And so, it’s here:  an empty house, alone time, back to “normal”. All kids in school. It’s a mother’s dream, right? Except that it’s a damn global pandemic and I feel like I just marched my (yet-to-be-vaccinated) kids off to their deaths. No big deal. I have to remind myself that 97% of our county sent their kids back to in-person school, even as the Delta variant is raging worse than ever, so I’m not alone in my insanity. My best friend kept her kids home, though, and that makes me second-guess myself. I asked another friend if she was nervous about sending her kids to school, and she said, “Nah, the school will shut down again in a few days anyway.” I had to both laugh and panic at her answer. 

The other years when I sent my kids off to their first day of school – which wasn’t many before covid hit – I was able to talk myself into relaxing. Eventually. I reminded myself of all the normal things: the kids are safe in school; the doors are locked/ they are locked in; their teachers will love them and take care of them; my kids are smart and resilient; going to school is a normal thing and doesn’t harm kids; wearing shoes all day is okay; no, they won’t have enough exercise but they will be okay when they get home and can play in the woods; I didn’t invent school and make them go (it’s just the way it is); they’ll get a free hot lunch and I won’t have to fix it! When I repeated these things in my mind, I would eventually calm down and act like a normal person.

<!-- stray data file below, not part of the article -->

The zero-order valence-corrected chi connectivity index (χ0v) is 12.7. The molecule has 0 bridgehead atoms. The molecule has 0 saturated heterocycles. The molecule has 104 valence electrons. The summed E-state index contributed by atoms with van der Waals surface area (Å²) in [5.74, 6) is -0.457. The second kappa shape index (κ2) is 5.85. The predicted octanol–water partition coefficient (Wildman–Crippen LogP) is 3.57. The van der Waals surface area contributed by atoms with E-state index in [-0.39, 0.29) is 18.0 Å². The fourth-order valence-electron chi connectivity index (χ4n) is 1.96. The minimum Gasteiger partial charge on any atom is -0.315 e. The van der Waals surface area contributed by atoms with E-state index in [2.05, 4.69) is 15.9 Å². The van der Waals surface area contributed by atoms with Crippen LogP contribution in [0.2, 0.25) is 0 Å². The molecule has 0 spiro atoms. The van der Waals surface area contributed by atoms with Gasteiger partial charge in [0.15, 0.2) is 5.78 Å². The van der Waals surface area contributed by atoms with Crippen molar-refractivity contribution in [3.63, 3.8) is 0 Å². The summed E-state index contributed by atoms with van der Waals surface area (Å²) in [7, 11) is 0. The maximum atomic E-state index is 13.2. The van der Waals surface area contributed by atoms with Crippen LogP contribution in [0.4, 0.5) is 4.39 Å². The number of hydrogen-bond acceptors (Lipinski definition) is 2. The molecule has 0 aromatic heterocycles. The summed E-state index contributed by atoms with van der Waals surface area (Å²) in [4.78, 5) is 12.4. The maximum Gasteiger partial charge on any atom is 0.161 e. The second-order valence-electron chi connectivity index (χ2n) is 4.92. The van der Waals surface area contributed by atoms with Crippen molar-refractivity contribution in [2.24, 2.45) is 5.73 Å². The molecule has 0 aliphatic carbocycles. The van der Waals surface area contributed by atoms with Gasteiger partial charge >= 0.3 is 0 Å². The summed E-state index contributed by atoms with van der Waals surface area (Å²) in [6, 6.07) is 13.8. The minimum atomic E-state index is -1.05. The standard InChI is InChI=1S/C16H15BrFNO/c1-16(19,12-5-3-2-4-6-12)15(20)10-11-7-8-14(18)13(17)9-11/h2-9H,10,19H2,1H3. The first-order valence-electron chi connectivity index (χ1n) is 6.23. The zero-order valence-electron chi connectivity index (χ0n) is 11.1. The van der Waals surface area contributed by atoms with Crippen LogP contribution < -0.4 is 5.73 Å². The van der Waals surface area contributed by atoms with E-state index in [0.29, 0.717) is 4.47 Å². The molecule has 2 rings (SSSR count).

But this year is not the same at all. This year has never been done before. This year is … incomprehensible. Dangerous. I cannot believe our school supply shopping list included crayons, markers, new backpacks, AND MASKS. When we were kids, I don’t think that even the doctors and dentists and nurses actually wore masks all the time. Now my CHILDREN have to cover their mouths and noses for eight hours straight just to be allowed in their school building. (And they are adjusting beautifully, I might add. It’s the adults who are whining.) There is just no possible way to tell a mom not to worry while sending her (yet-to-be-vaccinated) children off in a pandemic. None of my old ways of talking myself out of worry will help now.

I’m being hyper-vigilant and it’s making me crazy. Every tiny comment and symptom and behavior is scrutinized. Twin A said he was dizzy when reading in bed. Covid! My oldest didn’t have a very big appetite even when eating salmon. Covid! Twin B is tired. Covid! My throat hurts. Covid! My husband looks pale. Covid! The dog barked. Covid! The power went out. Covid! I have to make dinner. Covid! 

My husband says to me, on repeat as needed, “If it happens, we’ll deal with it then.” I logically know that there is no way to prepare for my children to catch covid. I mean, I prepared by making sure our home is stocked with sanitizer, bleach, gatorade, motrin, inhalers and prescriptions and nebulizers…. But there is no way to mentally prepare for illness. Thinking about it will not help. Ruminating will not help. Going in circles inside my head will not prevent covid or change the outcome. I know this. But that doesn’t mean I can stop.